2) It does NOT actually raise any serious revenue for at least ten years. It sounds good but delivers nothing. Goff already has conceded that he will borrow more than Bill English has borrowed and for longer.
3) This is a Cunliffe scheme, not a Goff scheme. Cunliffe is front footing the charge to sell this somewhat turgid deal and Cunliffe will be leader during the next parliamentary term.
Numbers 1 and 2 above simply reaffirm the conventional wisdom that Labour knows it cannot win in November. Therefore, all the planning is aimed at 2014. But what will they spring on the public when the real deal is released, some time in 2013?
My guess is that the CGT will morph into a transaction tax or stamp duty on THE FULL SALE PRICE of selected assets. It will not cost Labour's core 29% a penny but it will sock the middle income and wealthy every time they sell something significant. In fact it will be a damned easier sight to 'sell' than a CGT.
From the left
The rich guy who isn’t a selfish prick: Sellwyn Pellet made $8m on a business and didn’t have to pay a cent in tax and says “Clearly, if you go to Otara, Waitakere, or Whangarei, or any of these hard hit communities with low income it looks really bad [that they're paying tax and he isn't]. So I think it’s time that people like me stepped up to the plate and paid more tax”
Like the Morgans, Pellet is proof that you can be wealthy and not be a sociopath who is devoted to hoarding every cent they can get for themselves. In fact, that’s true of all the great entrepreneurs. It’s only those that are driven by pure greed that have a problem with paying their fair share.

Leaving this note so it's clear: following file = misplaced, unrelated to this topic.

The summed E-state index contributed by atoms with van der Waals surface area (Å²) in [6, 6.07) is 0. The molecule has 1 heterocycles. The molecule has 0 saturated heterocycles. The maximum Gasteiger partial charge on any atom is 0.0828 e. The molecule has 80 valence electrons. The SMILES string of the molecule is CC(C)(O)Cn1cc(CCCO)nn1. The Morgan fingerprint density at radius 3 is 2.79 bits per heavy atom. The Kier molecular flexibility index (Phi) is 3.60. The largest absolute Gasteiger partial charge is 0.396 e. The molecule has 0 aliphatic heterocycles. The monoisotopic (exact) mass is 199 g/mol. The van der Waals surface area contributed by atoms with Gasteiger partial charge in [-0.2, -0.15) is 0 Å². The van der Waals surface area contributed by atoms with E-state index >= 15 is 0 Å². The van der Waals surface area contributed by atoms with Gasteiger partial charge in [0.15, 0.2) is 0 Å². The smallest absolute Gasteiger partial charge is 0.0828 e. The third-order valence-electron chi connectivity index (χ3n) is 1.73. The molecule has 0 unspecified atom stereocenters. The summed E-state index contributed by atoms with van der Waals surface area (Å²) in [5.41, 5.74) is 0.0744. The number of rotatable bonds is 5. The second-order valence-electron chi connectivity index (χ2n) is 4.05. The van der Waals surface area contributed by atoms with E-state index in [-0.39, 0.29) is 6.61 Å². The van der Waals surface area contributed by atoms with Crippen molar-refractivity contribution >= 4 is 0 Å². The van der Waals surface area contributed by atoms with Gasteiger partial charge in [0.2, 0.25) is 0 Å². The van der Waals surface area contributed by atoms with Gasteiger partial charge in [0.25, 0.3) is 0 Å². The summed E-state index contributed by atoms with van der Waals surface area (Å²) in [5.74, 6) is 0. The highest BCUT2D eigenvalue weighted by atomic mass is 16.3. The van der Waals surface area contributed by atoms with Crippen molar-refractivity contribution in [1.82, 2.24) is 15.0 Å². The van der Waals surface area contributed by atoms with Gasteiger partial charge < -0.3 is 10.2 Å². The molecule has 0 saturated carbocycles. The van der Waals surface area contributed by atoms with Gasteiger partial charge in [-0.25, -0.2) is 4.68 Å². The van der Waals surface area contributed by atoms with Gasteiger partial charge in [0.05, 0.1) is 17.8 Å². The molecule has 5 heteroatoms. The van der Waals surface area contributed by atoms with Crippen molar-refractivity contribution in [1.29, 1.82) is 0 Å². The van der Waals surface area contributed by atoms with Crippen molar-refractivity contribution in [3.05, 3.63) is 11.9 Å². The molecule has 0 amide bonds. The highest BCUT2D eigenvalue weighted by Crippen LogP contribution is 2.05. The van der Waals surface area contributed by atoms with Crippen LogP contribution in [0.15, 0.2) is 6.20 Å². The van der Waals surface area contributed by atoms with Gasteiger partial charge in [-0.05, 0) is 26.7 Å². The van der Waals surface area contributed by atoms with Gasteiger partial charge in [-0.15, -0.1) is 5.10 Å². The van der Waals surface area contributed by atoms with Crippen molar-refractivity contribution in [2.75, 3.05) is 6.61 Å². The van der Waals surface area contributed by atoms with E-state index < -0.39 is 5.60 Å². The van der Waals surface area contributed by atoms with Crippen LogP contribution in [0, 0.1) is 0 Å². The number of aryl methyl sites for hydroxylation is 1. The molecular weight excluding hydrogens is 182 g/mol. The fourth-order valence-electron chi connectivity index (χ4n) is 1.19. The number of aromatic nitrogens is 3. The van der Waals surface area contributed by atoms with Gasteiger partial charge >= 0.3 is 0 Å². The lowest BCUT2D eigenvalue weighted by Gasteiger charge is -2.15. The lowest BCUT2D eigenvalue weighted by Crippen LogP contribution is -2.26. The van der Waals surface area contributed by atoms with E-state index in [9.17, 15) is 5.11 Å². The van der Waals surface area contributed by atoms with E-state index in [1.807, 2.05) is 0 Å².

Peter Dunne, who earns $209,100 as a Minister outside Cabinet, and who owns an investment property in Taupo, calls it a "desperate, ignorant attack on [his?] achievement". Meanwhile, 90% of us will be better off. 98% of us will pay less personal income tax, and the vast majority of us will never encounter these new taxes at all.
The numbers stack up. This is not a spendthrift plan to just keep on borrowing. Instead, its a cautious, sensible, fiscally conservative plan to balance the government's books by closing a serious tax loophole. And we don't have to sell anything to do it.
Overall my initial impressions of the CGT and associated policy is that it’s pretty good, but vulnerable to attack. There are the usual economic and ideological objections — full of loopholes, won’t raise enough revenue, raises rents, punishes people for getting ahead, will require more borrowing in the medium term, and so on — but for mine the best attack line rests on the coincidence of taxation rates between CGT and GST.
If I were running the National party’s attack campaign, I’d be leading with “Tax off fruit & veg, tax on houses”, or better yet, “tax on bricks & mortar”. Just another of many reasons why GST off fruit & veg is bad policy.
National says same old, same old. Labour will have to borrow more in the short term, especially if it wants to take GST off fresh fruit and veg from April 1.
Labour's own polling tells it the policy is unpopular. Convincing voters, in a matter of weeks, that it's theoretically a good plan would be no mean feat.
Getting people to trust Labour as the competent economic managers able to make this work for the long-term good of the nation, instead of squandering the revenue, is where the real hard work starts.
Goff says it's "game changing" - but it's a stretch to imagine it changing the outcome of the election.